26 May 2011

grocery stores of the world


Okay. I know this may seem strange, but when I lived in England for a summer, it wasn't the sightseeing that won my heart. I did so love wandering the streets, lighting upon lovely parks and cafes, popping in shops and meeting new people. London was a wonderful, magical place to stay. But one of my favorite parts of living there was going to the supermarket.

I'm not sure what causes my fascination with the varying tongues and tastes of the world. Maybe it's my "gotta catch 'em all" mentality when it comes to trying new flavors, or how pleasantly piqued I am by pretty product design. Maybe Ira Glass summed it up best while talking about a French grocery shop in an episode of This American Life:

Inside, it is exactly what you want when you're traveling in a foreign country. Every object is familiar, but packaged and presented in a way that is pleasingly new and exotic. So it's all comprehensible, but at the same time palpably foreign. And the foods walk that disturbing but fascinating line that foreign foods can have, between looking delicious and looking frightening.

I could have spent hours in Sainsbury's alone, reading all the yogurt flavors. In the U.S. we don't have gooseberry-flavored yogurt. Or blackcurrant, or redcurrant, or rhubarb or plum. We don't sell individual packs of trifle and toffee pudding. We don't have prawn-flavored or chicken-flavored potato chips, and I haven't seen honeycomb ice cream around these parts. There is also an interesting attitude towards grocery shopping in London:  Most people seem to walk to the shops daily and pick up immediate necessities, rather than stocking up on bulk items as we car-driving non-city-dwelling Americans often must do. It is a fresh and enviable lifestyle, appealing to someone like me who usually can't finish all her produce before it goes bad.

Close to home, I've been lucky to visit several specialty supermarkets. At an Indian grocery store, I found high-quality spices, giant jars of Ovaltine, and the best samosas sold hot at the cash register. Asian markets around here sell a cornucopia of exotic meats and cute confections. And finally, in Carrboro there is a strong Latin American presence that has generated bodegas in addition to taquieras. Several shops are well known for their delicious Mexican snacks and drinks. Mexican cuisine has even influenced generic grocery chains like Food Lion, for at two Raleigh locations I was stunned to find whole aisles dedicated to exotic flavors. Rainbow bottles of sweet soda line the shelves, and I long to taste every kind of queso and fruit nectar for sale.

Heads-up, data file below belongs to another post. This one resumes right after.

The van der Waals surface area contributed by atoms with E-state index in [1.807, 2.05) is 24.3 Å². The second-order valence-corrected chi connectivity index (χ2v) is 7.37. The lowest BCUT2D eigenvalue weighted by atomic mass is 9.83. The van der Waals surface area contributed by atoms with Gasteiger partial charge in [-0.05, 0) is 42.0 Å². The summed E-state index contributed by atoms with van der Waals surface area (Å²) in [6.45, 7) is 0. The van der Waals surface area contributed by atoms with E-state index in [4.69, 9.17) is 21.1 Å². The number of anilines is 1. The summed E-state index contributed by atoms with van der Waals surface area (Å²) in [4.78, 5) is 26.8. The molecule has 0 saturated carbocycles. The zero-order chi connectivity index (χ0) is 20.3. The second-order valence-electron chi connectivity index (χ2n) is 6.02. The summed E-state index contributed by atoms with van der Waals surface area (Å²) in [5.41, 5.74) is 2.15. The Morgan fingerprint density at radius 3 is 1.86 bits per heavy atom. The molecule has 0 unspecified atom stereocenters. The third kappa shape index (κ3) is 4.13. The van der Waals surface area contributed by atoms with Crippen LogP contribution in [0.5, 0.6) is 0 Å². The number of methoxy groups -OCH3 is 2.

The restaurants, pub fare, and home cooking traditions of different cultures are diverse and interesting enough to spawn a whole other discussion. But grocery stores remain one anthropological aspect of human existence I'd love to study. If I get to travel again, it will be interesting to shop in open air markets,  to barter,  to share. It will be important to remember that even the thought of a whole building full of food is decadent and unheard of in many places. 

Have you ever had a fascinating foreign food shopping experience?

All images taken at Food Lion by me.


  1. this reminds me of how much I used to love going to tescos when I lived in the UK :) I have to admit that supermarket shopping is actually fun in a foreign country, whereas at home, it feels like one long tedious chore.

  2. I remember buying biscuits at Tesco! I think I went to Sainsbury's so much because they were right down the block. I also must admit that I find grocery shopping kind of fun at home too... I spend way too much time and money doing it. Such a foodie goof.